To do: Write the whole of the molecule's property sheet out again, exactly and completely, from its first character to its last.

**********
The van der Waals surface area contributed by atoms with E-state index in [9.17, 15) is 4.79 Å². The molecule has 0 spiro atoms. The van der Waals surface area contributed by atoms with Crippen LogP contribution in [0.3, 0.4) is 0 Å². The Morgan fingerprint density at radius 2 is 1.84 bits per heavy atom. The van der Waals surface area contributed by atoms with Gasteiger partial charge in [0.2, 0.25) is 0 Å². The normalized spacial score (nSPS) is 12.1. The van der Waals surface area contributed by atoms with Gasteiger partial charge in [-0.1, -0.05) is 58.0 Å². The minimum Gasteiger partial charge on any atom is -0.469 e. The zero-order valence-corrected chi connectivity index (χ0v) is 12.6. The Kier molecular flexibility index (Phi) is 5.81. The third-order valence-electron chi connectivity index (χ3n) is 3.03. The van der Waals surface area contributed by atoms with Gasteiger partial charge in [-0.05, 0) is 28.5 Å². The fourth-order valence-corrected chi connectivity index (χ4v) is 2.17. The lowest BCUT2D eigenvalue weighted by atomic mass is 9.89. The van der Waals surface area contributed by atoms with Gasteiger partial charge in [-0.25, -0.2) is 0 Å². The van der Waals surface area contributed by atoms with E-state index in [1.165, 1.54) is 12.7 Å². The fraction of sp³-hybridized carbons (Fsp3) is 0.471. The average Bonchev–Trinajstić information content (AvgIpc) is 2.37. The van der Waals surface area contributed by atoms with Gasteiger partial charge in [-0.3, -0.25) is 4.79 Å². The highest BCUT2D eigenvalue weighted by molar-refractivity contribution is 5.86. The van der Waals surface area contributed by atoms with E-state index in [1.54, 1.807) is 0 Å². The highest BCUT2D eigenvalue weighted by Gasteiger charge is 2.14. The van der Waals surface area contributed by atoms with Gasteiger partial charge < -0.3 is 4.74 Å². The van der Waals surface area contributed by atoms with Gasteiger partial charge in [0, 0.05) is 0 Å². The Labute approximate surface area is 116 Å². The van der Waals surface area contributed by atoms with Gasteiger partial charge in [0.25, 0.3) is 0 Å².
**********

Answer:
The van der Waals surface area contributed by atoms with E-state index in [9.17, 15) is 4.79 Å². The molecule has 0 spiro atoms. The van der Waals surface area contributed by atoms with Crippen LogP contribution in [0.3, 0.4) is 0 Å². The Morgan fingerprint density at radius 2 is 1.84 bits per heavy atom. The van der Waals surface area contributed by atoms with Gasteiger partial charge in [0.2, 0.25) is 0 Å². The normalized spacial score (nSPS) is 12.1. The van der Waals surface area contributed by atoms with Gasteiger partial charge in [-0.1, -0.05) is 58.0 Å². The minimum Gasteiger partial charge on any atom is -0.469 e. The zero-order valence-corrected chi connectivity index (χ0v) is 12.6. The Kier molecular flexibility index (Phi) is 5.81. The third-order valence-electron chi connectivity index (χ3n) is 3.03. The van der Waals surface area contributed by atoms with Gasteiger partial charge in [-0.05, 0) is 28.5 Å². The fourth-order valence-corrected chi connectivity index (χ4v) is 2.17. The lowest BCUT2D eigenvalue weighted by atomic mass is 9.89. The van der Waals surface area contributed by atoms with Gasteiger partial charge in [-0.25, -0.2) is 0 Å². The van der Waals surface area contributed by atoms with E-state index in [1.165, 1.54) is 12.7 Å². The fraction of sp³-hybridized carbons (Fsp3) is 0.471. The average Bonchev–Trinajstić information content (AvgIpc) is 2.37. The van der Waals surface area contributed by atoms with Gasteiger partial charge in [-0.3, -0.25) is 4.79 Å². The highest BCUT2D eigenvalue weighted by molar-refractivity contribution is 5.86. The van der Waals surface area contributed by atoms with E-state index in [1.54, 1.807) is 0 Å². The highest BCUT2D eigenvalue weighted by Gasteiger charge is 2.14. The van der Waals surface area contributed by atoms with Gasteiger partial charge < -0.3 is 4.74 Å². The van der Waals surface area contributed by atoms with Gasteiger partial charge in [0, 0.05) is 0 Å². The Labute approximate surface area is 116 Å². The van der Waals surface area contributed by atoms with Gasteiger partial charge in [0.25, 0.3) is 0 Å².